Common skin bacteria found to produce skin-cancer killing molecule
A large population of microorganisms live on our skin. Known as the skin microbiome, many of these organisms serve a vital protective function preventing psoriasis, acne and other diseases. A team at the University of California San Diego School of Medicine has now uncovered a strain of bacteria found on human skin that can protect against cancer.
"We have identified a strain of Staphylococcus epidermidis, common on healthy human skin, that exerts a selective ability to inhibit the growth of some cancers," says Richard Gallo, one of the authors on the study.
The research found that this particular strain of bacteria can generate a molecule known as 6-N-hydroxyaminopurine (6-HAP). This compound was subsequently found to have the ability to halt the spread of cancer cells, in particular UV-induced skin tumors.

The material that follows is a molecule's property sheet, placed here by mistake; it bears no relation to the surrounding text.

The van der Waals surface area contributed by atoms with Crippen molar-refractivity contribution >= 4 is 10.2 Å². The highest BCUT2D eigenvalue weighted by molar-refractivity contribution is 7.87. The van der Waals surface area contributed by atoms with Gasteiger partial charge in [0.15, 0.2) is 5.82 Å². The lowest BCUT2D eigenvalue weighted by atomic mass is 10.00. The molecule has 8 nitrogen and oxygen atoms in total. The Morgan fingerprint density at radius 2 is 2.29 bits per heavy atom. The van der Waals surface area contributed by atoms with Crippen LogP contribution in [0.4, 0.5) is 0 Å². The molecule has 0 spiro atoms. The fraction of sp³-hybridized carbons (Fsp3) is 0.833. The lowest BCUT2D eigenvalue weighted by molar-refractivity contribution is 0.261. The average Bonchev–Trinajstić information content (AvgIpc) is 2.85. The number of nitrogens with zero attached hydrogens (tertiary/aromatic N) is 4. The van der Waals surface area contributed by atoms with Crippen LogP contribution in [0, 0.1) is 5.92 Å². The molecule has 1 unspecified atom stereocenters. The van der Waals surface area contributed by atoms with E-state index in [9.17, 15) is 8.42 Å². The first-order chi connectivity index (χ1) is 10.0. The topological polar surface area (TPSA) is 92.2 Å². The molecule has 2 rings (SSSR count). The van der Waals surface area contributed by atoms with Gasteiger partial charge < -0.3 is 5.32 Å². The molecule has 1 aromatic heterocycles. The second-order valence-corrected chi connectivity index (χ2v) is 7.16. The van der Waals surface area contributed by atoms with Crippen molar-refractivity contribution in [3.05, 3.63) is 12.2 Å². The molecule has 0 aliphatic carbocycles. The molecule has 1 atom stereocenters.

"This unique strain of skin bacteria produces a chemical that kills several types of cancer cells but does not appear to be toxic to normal cells," says Gallo.
The team studied mice with the bacteria strain applied onto their skin and found that when exposed to UV rays they developed significantly less skin tumors than mice applied with a bacteria strain that did not express 6-HAP. Even more interestingly the study found that intravenous injections of 6-HAP into mice transplanted with melanoma cells resulted in the tumors reducing in size by over 50 percent.
The next phase of the research is to focus on whether 6-HAP can be used in humans for the prevention of cancer, but right now this study offers a compelling insight into yet another important symbiotic relationship between microbes and our own biology.
The study was published in the journal Science Advances.